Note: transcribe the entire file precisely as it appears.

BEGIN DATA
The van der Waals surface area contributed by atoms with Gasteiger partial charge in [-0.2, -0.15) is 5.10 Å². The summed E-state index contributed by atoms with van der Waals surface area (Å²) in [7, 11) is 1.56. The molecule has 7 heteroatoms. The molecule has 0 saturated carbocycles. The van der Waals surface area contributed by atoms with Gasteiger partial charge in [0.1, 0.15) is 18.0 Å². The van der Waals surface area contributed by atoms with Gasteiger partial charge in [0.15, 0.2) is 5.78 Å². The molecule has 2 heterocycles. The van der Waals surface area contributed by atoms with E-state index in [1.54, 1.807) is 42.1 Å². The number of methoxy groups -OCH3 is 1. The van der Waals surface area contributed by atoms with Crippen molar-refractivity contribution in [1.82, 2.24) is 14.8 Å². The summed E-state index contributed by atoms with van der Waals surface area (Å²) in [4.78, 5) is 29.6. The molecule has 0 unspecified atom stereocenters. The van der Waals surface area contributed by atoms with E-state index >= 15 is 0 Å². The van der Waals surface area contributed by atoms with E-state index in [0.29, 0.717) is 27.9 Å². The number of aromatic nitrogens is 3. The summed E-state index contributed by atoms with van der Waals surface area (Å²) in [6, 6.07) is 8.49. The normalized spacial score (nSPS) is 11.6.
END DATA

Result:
The van der Waals surface area contributed by atoms with Gasteiger partial charge in [-0.2, -0.15) is 5.10 Å². The summed E-state index contributed by atoms with van der Waals surface area (Å²) in [7, 11) is 1.56. The molecule has 7 heteroatoms. The molecule has 0 saturated carbocycles. The van der Waals surface area contributed by atoms with Gasteiger partial charge in [0.1, 0.15) is 18.0 Å². The van der Waals surface area contributed by atoms with Gasteiger partial charge in [0.15, 0.2) is 5.78 Å². The molecule has 2 heterocycles. The van der Waals surface area contributed by atoms with E-state index in [1.54, 1.807) is 42.1 Å². The number of methoxy groups -OCH3 is 1. The van der Waals surface area contributed by atoms with Crippen molar-refractivity contribution in [1.82, 2.24) is 14.8 Å². The summed E-state index contributed by atoms with van der Waals surface area (Å²) in [4.78, 5) is 29.6. The molecule has 0 unspecified atom stereocenters. The van der Waals surface area contributed by atoms with E-state index >= 15 is 0 Å². The van der Waals surface area contributed by atoms with E-state index in [0.29, 0.717) is 27.9 Å². The number of aromatic nitrogens is 3. The summed E-state index contributed by atoms with van der Waals surface area (Å²) in [6, 6.07) is 8.49. The normalized spacial score (nSPS) is 11.6.